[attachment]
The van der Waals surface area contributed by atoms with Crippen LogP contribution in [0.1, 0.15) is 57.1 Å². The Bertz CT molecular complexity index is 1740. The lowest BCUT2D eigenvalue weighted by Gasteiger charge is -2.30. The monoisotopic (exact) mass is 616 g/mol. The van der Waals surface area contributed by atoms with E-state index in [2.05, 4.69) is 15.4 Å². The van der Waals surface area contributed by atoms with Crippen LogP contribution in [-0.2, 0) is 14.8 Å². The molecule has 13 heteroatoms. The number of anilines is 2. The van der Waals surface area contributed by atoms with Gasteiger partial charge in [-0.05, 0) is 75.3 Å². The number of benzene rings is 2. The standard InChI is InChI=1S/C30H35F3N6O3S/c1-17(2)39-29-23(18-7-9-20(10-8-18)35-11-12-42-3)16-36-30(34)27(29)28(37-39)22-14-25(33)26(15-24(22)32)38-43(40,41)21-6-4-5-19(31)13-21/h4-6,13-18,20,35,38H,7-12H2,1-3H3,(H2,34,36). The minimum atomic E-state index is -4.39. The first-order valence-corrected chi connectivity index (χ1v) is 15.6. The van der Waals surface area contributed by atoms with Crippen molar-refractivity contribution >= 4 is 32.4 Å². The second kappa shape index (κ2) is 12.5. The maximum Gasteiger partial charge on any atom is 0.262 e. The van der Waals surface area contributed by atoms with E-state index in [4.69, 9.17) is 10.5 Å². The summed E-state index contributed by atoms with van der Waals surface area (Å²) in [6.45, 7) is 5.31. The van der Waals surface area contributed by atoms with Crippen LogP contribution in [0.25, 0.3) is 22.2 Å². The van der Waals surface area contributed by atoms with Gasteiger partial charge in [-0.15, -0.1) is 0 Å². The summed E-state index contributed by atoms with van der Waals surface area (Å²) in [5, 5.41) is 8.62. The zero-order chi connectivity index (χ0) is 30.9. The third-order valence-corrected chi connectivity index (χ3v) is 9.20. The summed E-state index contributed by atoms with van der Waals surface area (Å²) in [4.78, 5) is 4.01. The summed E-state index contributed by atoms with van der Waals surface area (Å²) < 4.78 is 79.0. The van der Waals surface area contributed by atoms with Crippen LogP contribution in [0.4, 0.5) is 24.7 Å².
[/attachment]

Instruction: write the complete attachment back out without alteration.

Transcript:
The van der Waals surface area contributed by atoms with Crippen LogP contribution in [0.1, 0.15) is 57.1 Å². The Bertz CT molecular complexity index is 1740. The lowest BCUT2D eigenvalue weighted by Gasteiger charge is -2.30. The monoisotopic (exact) mass is 616 g/mol. The van der Waals surface area contributed by atoms with E-state index in [2.05, 4.69) is 15.4 Å². The van der Waals surface area contributed by atoms with Crippen LogP contribution in [-0.2, 0) is 14.8 Å². The molecule has 13 heteroatoms. The number of anilines is 2. The van der Waals surface area contributed by atoms with Gasteiger partial charge in [-0.05, 0) is 75.3 Å². The number of benzene rings is 2. The standard InChI is InChI=1S/C30H35F3N6O3S/c1-17(2)39-29-23(18-7-9-20(10-8-18)35-11-12-42-3)16-36-30(34)27(29)28(37-39)22-14-25(33)26(15-24(22)32)38-43(40,41)21-6-4-5-19(31)13-21/h4-6,13-18,20,35,38H,7-12H2,1-3H3,(H2,34,36). The minimum atomic E-state index is -4.39. The first-order valence-corrected chi connectivity index (χ1v) is 15.6. The van der Waals surface area contributed by atoms with Crippen molar-refractivity contribution >= 4 is 32.4 Å². The second kappa shape index (κ2) is 12.5. The maximum Gasteiger partial charge on any atom is 0.262 e. The van der Waals surface area contributed by atoms with E-state index in [4.69, 9.17) is 10.5 Å². The summed E-state index contributed by atoms with van der Waals surface area (Å²) in [6.45, 7) is 5.31. The van der Waals surface area contributed by atoms with Crippen LogP contribution in [0.25, 0.3) is 22.2 Å². The van der Waals surface area contributed by atoms with Gasteiger partial charge in [-0.15, -0.1) is 0 Å². The summed E-state index contributed by atoms with van der Waals surface area (Å²) in [5, 5.41) is 8.62. The zero-order chi connectivity index (χ0) is 30.9. The third-order valence-corrected chi connectivity index (χ3v) is 9.20. The summed E-state index contributed by atoms with van der Waals surface area (Å²) in [4.78, 5) is 4.01. The summed E-state index contributed by atoms with van der Waals surface area (Å²) < 4.78 is 79.0. The van der Waals surface area contributed by atoms with Crippen LogP contribution in [0.4, 0.5) is 24.7 Å².